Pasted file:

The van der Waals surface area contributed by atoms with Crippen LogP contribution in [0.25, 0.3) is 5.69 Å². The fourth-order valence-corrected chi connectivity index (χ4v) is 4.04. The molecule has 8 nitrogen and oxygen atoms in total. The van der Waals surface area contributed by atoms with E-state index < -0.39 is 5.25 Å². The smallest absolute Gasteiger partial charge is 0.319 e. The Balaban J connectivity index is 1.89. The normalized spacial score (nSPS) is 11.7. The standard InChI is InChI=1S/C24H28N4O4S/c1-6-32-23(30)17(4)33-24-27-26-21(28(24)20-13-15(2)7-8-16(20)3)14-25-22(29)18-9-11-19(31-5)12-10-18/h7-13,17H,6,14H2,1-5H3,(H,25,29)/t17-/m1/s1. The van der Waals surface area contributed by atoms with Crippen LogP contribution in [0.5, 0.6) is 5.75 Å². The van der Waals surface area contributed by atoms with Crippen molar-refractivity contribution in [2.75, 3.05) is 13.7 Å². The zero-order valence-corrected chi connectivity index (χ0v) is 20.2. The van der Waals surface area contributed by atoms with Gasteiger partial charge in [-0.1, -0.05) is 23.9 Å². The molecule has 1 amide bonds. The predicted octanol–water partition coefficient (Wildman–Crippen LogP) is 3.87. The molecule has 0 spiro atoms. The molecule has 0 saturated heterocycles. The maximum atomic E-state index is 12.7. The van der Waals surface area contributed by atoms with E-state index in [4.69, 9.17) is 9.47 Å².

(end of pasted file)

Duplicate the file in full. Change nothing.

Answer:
The van der Waals surface area contributed by atoms with Crippen LogP contribution in [0.25, 0.3) is 5.69 Å². The fourth-order valence-corrected chi connectivity index (χ4v) is 4.04. The molecule has 8 nitrogen and oxygen atoms in total. The van der Waals surface area contributed by atoms with E-state index < -0.39 is 5.25 Å². The smallest absolute Gasteiger partial charge is 0.319 e. The Balaban J connectivity index is 1.89. The normalized spacial score (nSPS) is 11.7. The standard InChI is InChI=1S/C24H28N4O4S/c1-6-32-23(30)17(4)33-24-27-26-21(28(24)20-13-15(2)7-8-16(20)3)14-25-22(29)18-9-11-19(31-5)12-10-18/h7-13,17H,6,14H2,1-5H3,(H,25,29)/t17-/m1/s1. The van der Waals surface area contributed by atoms with Crippen LogP contribution in [0.5, 0.6) is 5.75 Å². The van der Waals surface area contributed by atoms with Crippen molar-refractivity contribution in [2.75, 3.05) is 13.7 Å². The zero-order valence-corrected chi connectivity index (χ0v) is 20.2. The van der Waals surface area contributed by atoms with Gasteiger partial charge in [-0.1, -0.05) is 23.9 Å². The molecule has 1 amide bonds. The predicted octanol–water partition coefficient (Wildman–Crippen LogP) is 3.87. The molecule has 0 spiro atoms. The molecule has 0 saturated heterocycles. The maximum atomic E-state index is 12.7. The van der Waals surface area contributed by atoms with E-state index in [4.69, 9.17) is 9.47 Å².